By ROBERT ECKERT Pastor, Courtland-Oakfield United Methodist Church “I have fought the good fight, I have finished the race, I have kept the faith. “ 2 Timothy 4:7 (NIV) I’m 58 years old. Earlier this week I attended the funeral of a woman of my parents’ generation. Madeline was someone I only knew from the church we both attended. The most you could say of us is that we were good acquaintances, not close friends. Neither did we have a long history; it’s been less than 10 years since I first met her and for the past two years I’ve been at different churches than the one where she was a member. But she had enough of an impact in my life that I didn’t want the occasion of her passing to simply slip by as a momentary item of interest. I wanted to be there when good things were said about her and share with others prayers of thanksgiving for her life. No one would have noticed if I had not attended. If I ever met any of her children before the day of the funeral, I don’t remember, and most of the others in attendance were also strangers to me. As they arrived and took their seats while old hymns were being played on the organ, I found myself thinking that even Madeline doesn’t know or care that I’m here. Still, it would have been wrong not to attend. Having received gifts of endearing kindness, undeserved respect, generous hospitality, and sincere affection from her, it would have been wrong not to say “thank you.” Only a quarter of the 252 words of her obituary in the Grand Rapids Press were given to a short chronology of her life; 196 words were required to list her surviving children, grandchildren, and great grandchildren; to give a nod to “numerous in-laws, cousins, nieces, and nephews”; and to acknowledge by name her “special extended family.” Madeline was well-connected. I’ve read that spirituality can be defined as our connectedness to others and the world in which we live. By that definition Madeline was deeply spiritual. In fact, I remember her saying once, “My faith has been a team sport with my own family … we all did it […]
A weekly inspirational message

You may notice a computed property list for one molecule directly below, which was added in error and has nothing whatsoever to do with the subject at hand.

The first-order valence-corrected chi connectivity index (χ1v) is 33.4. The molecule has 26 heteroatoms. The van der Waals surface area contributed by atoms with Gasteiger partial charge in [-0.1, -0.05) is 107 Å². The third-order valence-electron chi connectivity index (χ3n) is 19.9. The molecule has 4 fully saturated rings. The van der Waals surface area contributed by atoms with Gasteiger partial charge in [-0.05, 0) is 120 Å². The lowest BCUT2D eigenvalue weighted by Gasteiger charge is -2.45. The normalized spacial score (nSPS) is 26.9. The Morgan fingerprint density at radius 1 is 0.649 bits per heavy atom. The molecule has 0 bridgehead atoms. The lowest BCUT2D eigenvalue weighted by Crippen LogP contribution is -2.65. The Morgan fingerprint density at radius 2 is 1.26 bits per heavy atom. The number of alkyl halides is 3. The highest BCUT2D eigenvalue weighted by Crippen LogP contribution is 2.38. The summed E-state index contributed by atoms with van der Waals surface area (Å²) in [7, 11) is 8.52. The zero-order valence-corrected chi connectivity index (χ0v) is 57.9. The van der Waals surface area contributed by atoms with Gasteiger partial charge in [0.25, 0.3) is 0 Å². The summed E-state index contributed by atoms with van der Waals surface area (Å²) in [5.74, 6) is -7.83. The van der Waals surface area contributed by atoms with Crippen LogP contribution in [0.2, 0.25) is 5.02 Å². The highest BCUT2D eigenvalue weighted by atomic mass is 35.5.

Unlikely Rescue by PASTOR RON AULBACH BridgeWay Community Imagine yourself lying on the beach, watching the waves lap against the shore. It’s another record breaking day of heat and humidity, with no relief in sight. You decide it’s time to take a dip and cool off, but as you wade into the water a huge fish swims towards you. Just before it beaches, its’ enormous jaws open and out comes an ear deafening belch. The deep bellowing ‘burrrrp,’ produces a large amount of seaweed, several half digested fish, a volleyball named Wilson, and to your great surprise, a man who is barely alive. The smell is overwhelming, but the man reaches out his slimy hand and says, “Hi my name is Jonah. Man, is it good to be out of there!” It’s one of the strangest verses in the bible, “And the Lord commanded the fish, and it vomited Jonah onto dry land” (Jonah 2:10). I’m sorry if you are reading this while sipping a cup of coffee or eating a cinnamon roll, but I will never forget hearing this story as a little 6 year old in my Sunday School class. These are the stories adult teachers relish, “Do what God says, or a giant fish will eat you.” It was a toss up whether I was more scared of Jonah’s fish or a ferocious shark named Jaws. God wants our obedience, that’s true. But the really good news for Jonah is that God cared enough to rescue him the moment he asked. Jonah went from fish food to rescued the moment he cried out to God. Sure, it looked like vomit, but it was better than death. What would rescue look like for you? Maybe you’re like Jonah and the problems of life have absolutely swallowed you. The boss is unbearable. The kids are a mess. Financial burdens are weighing you down. Maybe your life is swallowed up by sin and disobedience. It’s never to late to call out for rescue. Deep in the belly of whale, God heard Jonah’s prayer “When my life was ebbing away, I remembered you, O Lord. Those who cling to worthless idols forfeit the grace that could be theirs” (Jonah 2:7-8). May that be your prayer today, […]